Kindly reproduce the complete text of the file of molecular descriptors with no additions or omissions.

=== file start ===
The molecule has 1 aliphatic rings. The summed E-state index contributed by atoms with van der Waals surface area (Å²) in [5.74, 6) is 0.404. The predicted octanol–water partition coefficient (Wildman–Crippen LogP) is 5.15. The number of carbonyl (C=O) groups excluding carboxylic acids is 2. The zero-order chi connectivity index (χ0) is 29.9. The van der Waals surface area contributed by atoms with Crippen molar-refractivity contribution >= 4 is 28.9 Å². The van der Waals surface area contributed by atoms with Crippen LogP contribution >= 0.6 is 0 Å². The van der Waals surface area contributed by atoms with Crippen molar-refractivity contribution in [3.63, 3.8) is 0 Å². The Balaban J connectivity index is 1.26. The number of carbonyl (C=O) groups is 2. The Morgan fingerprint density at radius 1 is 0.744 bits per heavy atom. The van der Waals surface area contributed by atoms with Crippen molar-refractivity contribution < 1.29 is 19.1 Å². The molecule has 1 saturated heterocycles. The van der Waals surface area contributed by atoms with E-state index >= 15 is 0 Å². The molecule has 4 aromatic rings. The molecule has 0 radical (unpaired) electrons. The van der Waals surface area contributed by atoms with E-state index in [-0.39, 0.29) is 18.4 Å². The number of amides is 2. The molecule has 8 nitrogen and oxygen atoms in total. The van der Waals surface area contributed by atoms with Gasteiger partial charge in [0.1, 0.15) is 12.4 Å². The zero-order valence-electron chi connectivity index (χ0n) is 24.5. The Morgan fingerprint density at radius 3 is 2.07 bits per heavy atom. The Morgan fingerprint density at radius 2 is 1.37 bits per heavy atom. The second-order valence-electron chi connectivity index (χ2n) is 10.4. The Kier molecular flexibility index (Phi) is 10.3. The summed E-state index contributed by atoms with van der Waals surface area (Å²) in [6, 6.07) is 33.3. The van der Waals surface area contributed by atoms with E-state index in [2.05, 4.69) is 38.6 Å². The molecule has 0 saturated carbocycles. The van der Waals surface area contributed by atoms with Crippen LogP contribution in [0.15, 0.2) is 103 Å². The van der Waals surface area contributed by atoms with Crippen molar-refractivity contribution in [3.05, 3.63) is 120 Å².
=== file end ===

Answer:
The molecule has 1 aliphatic rings. The summed E-state index contributed by atoms with van der Waals surface area (Å²) in [5.74, 6) is 0.404. The predicted octanol–water partition coefficient (Wildman–Crippen LogP) is 5.15. The number of carbonyl (C=O) groups excluding carboxylic acids is 2. The zero-order chi connectivity index (χ0) is 29.9. The van der Waals surface area contributed by atoms with Crippen molar-refractivity contribution >= 4 is 28.9 Å². The van der Waals surface area contributed by atoms with Crippen LogP contribution >= 0.6 is 0 Å². The van der Waals surface area contributed by atoms with Crippen molar-refractivity contribution in [3.63, 3.8) is 0 Å². The Balaban J connectivity index is 1.26. The number of carbonyl (C=O) groups is 2. The Morgan fingerprint density at radius 1 is 0.744 bits per heavy atom. The van der Waals surface area contributed by atoms with Crippen molar-refractivity contribution < 1.29 is 19.1 Å². The molecule has 1 saturated heterocycles. The van der Waals surface area contributed by atoms with E-state index >= 15 is 0 Å². The molecule has 4 aromatic rings. The molecule has 0 radical (unpaired) electrons. The van der Waals surface area contributed by atoms with E-state index in [-0.39, 0.29) is 18.4 Å². The number of amides is 2. The molecule has 8 nitrogen and oxygen atoms in total. The van der Waals surface area contributed by atoms with Gasteiger partial charge in [0.1, 0.15) is 12.4 Å². The zero-order valence-electron chi connectivity index (χ0n) is 24.5. The Morgan fingerprint density at radius 3 is 2.07 bits per heavy atom. The Morgan fingerprint density at radius 2 is 1.37 bits per heavy atom. The second-order valence-electron chi connectivity index (χ2n) is 10.4. The Kier molecular flexibility index (Phi) is 10.3. The summed E-state index contributed by atoms with van der Waals surface area (Å²) in [6, 6.07) is 33.3. The van der Waals surface area contributed by atoms with E-state index in [2.05, 4.69) is 38.6 Å². The molecule has 0 saturated carbocycles. The van der Waals surface area contributed by atoms with Crippen LogP contribution in [0.15, 0.2) is 103 Å². The van der Waals surface area contributed by atoms with Crippen molar-refractivity contribution in [3.05, 3.63) is 120 Å².